These days, I’m keeping my purchases to a minimum for two reasons.
- First, mindless consumption is destroying our planet.
- Secondly, for the sake of greater simplicity in my own life.
While I’m not a full-out minimalist, I tend in that direction.
Nevertheless, I recently bought a Kindle to skirt around the musty, moldy smell and chemical off-gassing from books. Yes, the paper in books can contain chlorine or formaldehyde. The printer’s ink often contains other nasty chemicals. Unhealthful chemicals pervade almost all our clothes and material objects. It’s just a fact of 21st century life. A fact I hope will change soon so we have a healthy environment for our children.
The first book I download is The World We Have, A Buddhist Approach to Peace and Ecology by Thich Nhat Hanh and Alan Weisman.
This is a powerful treatise, cutting right to the chase yet also so beautifully written. Despite the truthful, dark scenarios, I couldn’t help but feel a bubbling joy reading this book. An infusion of joy, peace, and hope seemed to be transmitted from the very heart of these words.
Thich Nhat Hanh tells us precisely what we need to do to overcome the environmental crisis. That in itself is enough to spark joy. We don’t need to be confused or discouraged. We can just start following the principles outlined in this book – including 60 ways to start living more green.
He has coined the term “mindful consumption” but this book goes far beyond being an informed shopper. It covers all the universal principles of reality like impermanence and interdependence. In so doing, Thich Nhat Hanh shows how we got into this mess in the first place – by ignoring our interdependence with not just other humans, but plants, animals, rocks, and all phenomena. The book offers an array of tools for practicing mindfulness both on and off the cushion and recognizing and respecting our interrelatedness.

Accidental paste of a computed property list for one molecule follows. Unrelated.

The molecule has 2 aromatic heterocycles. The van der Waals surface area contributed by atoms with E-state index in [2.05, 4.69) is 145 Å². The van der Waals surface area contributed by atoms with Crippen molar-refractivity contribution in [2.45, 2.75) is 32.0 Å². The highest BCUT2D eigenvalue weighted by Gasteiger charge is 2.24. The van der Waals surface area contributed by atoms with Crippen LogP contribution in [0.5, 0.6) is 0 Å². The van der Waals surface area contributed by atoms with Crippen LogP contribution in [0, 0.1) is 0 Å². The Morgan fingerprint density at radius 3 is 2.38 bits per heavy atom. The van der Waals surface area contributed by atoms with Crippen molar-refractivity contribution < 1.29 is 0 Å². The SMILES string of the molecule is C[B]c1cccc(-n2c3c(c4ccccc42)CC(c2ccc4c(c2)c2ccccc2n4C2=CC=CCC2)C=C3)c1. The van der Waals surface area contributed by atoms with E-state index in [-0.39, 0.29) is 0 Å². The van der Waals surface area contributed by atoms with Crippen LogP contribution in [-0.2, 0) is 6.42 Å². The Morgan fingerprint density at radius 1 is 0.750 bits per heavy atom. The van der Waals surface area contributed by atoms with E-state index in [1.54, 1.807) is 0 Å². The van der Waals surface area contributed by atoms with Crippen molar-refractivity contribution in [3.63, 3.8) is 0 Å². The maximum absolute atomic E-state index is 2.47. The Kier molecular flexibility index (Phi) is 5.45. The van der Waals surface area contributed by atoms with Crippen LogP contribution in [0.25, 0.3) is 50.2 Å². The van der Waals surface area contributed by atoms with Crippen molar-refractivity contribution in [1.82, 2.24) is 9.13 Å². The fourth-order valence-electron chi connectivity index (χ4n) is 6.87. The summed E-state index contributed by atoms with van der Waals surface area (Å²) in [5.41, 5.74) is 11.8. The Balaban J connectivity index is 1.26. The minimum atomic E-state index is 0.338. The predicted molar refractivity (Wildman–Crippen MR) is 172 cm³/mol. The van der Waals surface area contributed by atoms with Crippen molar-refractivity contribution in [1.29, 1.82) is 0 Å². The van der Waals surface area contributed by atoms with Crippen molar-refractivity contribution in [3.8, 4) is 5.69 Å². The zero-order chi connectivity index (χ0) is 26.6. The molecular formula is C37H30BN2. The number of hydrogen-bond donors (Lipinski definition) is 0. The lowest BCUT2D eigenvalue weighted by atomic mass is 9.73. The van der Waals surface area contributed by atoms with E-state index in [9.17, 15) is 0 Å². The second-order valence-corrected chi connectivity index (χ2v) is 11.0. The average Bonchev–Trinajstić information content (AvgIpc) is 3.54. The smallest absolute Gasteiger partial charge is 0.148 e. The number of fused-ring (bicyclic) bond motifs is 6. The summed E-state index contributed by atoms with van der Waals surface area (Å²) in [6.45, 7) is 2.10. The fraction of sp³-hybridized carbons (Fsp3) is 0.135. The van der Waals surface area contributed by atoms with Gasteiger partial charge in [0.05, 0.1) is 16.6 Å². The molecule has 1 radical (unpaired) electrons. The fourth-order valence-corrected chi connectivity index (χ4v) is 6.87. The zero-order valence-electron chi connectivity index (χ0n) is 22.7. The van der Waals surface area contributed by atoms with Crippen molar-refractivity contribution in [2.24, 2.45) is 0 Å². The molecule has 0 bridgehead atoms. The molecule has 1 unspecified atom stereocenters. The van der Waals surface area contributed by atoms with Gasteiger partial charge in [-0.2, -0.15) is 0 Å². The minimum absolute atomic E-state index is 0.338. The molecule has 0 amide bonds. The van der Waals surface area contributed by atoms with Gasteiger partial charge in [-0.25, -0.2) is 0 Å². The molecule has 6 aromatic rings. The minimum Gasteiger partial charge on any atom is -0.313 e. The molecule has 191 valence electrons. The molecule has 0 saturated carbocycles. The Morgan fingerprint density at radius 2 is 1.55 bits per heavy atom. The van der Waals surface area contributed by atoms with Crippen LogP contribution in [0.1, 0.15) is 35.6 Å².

I recommend this book as a must read for anyone who cares about peace and ecology. The principles are universal and apply to everyone. Here are some of the early quotations, inviting us to wake up:
“The bells of mindfulness are calling out to us, trying to wake up up, reminding us to look deeply at our impact on the planet.”
“The bells of mindfulness are sounding. All over the Earth, we are experiencing floods, droughts, and massive wildfires. Sea ice is melting in the Arctic and hurricanes and heat waves are killing thousands. The forests are fast disappearing, the deserts are growing, species are becoming extinct every day, and yet we continue to consume, ignoring the ringing bells.”
“All of us know that our beautiful green planet is in danger. Our way of walking on the Earth has a great influence on animals and plants. Yet we act as if our daily lives have nothing to do with the condition of the world. We are like sleepwalkers, not knowing what we are doing or where we are heading. Whether we can wake up or not depends on whether we can walk mindfully on our Mother Earth. The future of all life, including our own, depends on our mindful steps. We have to hear the bells of mindfulness that are sounding all across our planet. We have to start learning how to live in a way that a future will be possible for our children and our grandchildren.”
Just a few random thoughts from Sandra Pawula about the world.